Gunnison mail carrier puts down his bag
Special to the Times
Neither snow, rain, sleet nor heat keeps these couriers from the swift completion of their appointed rounds. Wayne Smith completed his final one as a mail carrier for the U.S. Postal Service in Gunnison last Thursday, Sept. 28.
When Smith was 22 years old and married with a child, he was delivering pizzas in Colorado Springs. He decided he needed a better job to support the family. So he applied at the U.S. Postal Service.
Since Smith had served in the military he received a veteran’s preference status for the test. They offered him a clerk job, but he turned it down. After waiting a year and half he accepted a mail carrier position in January 1984. Smith worked 17 years in Colorado Springs and then transferred here to Gunnison.
Being in one of the most secure jobs in the country was one of the reasons why Smith continued to work for the U.S. Postal Service for so long.
“It’s not gonna make you rich but you’re not going to go hungry either,” he explained.
This job gave him an opportunity to be outside, which he enjoys, and he was able navigate his way around pretty easily. He remarked, “Once you left the office it’s like owning your own business and you don’t have someone looking over your shoulder.”
Smith has delivered on all the routes here in Gunnison, as there are only five of them. His regular route was the “City 2.”
Once, while out on his route Smith played a role in perhaps saving someone’s life.
A citizen named Mr. Birch was known for picking up his mail everyday. Except one day he didn’t. When Smith dropped off his mail, Mr. Birch’s dog was barking incessantly. Smith walked up to knock on the door, but no one answered.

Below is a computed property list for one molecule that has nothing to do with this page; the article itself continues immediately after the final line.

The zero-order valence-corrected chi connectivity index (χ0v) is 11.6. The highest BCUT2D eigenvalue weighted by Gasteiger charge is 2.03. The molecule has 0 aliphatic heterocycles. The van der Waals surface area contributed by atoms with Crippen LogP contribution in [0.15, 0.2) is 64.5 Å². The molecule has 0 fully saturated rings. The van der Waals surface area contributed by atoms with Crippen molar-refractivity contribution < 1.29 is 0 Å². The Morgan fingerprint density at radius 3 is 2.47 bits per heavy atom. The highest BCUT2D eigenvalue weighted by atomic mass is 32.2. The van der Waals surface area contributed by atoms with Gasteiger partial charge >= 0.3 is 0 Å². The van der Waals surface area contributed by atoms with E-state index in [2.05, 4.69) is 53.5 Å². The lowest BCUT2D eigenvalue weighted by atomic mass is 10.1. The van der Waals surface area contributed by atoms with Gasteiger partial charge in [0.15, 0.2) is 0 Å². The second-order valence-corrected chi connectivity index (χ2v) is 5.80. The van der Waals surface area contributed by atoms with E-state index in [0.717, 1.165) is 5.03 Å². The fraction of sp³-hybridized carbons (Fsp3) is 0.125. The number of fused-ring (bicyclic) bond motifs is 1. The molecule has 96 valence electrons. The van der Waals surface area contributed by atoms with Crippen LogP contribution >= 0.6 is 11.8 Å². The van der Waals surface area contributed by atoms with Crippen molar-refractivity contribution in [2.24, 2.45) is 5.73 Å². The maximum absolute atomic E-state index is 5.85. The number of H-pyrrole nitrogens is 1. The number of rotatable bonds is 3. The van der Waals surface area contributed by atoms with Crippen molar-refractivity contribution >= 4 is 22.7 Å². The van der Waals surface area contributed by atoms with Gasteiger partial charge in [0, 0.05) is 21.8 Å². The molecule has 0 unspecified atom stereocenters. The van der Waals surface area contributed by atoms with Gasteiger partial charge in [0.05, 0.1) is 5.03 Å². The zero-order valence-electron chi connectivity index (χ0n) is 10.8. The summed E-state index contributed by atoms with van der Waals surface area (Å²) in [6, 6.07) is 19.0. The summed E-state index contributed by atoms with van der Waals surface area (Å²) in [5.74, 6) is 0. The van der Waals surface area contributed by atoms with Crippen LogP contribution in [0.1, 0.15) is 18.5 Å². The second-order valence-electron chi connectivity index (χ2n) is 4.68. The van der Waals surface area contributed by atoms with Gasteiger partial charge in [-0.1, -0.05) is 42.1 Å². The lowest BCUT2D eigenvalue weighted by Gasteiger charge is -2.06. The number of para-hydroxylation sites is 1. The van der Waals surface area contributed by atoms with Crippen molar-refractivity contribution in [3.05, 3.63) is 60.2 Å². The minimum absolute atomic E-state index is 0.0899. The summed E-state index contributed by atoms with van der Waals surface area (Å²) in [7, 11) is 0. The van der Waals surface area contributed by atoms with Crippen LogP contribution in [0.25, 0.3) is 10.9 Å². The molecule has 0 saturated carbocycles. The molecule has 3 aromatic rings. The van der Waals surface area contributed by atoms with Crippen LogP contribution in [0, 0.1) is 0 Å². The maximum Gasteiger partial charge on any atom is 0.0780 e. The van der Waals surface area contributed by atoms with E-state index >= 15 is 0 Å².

Back at the office, Smith told Postmaster Neil Kovach they should call authorities to do a wellness check on Mr. Birch. They did, and back on his route Smith observed an ambulance picking up Mr. Birch.
These types of situations are commonplace as carriers develop relationships with the people as they see people on a daily basis.
Throughout the years, Smith has seen some changes within the U.S. Postal Service. For example, in the mid ‘90s the mail started to be automated, which he says makes his job a little more difficult. In addition, the mail carriers are on GPS while on their routes.
The volume of parcels has doubled and tripled in the past few years from what they have seen in the past.
After just shy of 34 years of being a mail carrier, Smith has decided to retire. He said he’ll miss the contact with the customers and businesses on a daily basis.
He’s not sure exactly what he will do in retirement, but he’ll likely keep himself busy with hiking, fishing, hunting or doing things around the house.
Overall, Smith remarked, “It was a good job for me.”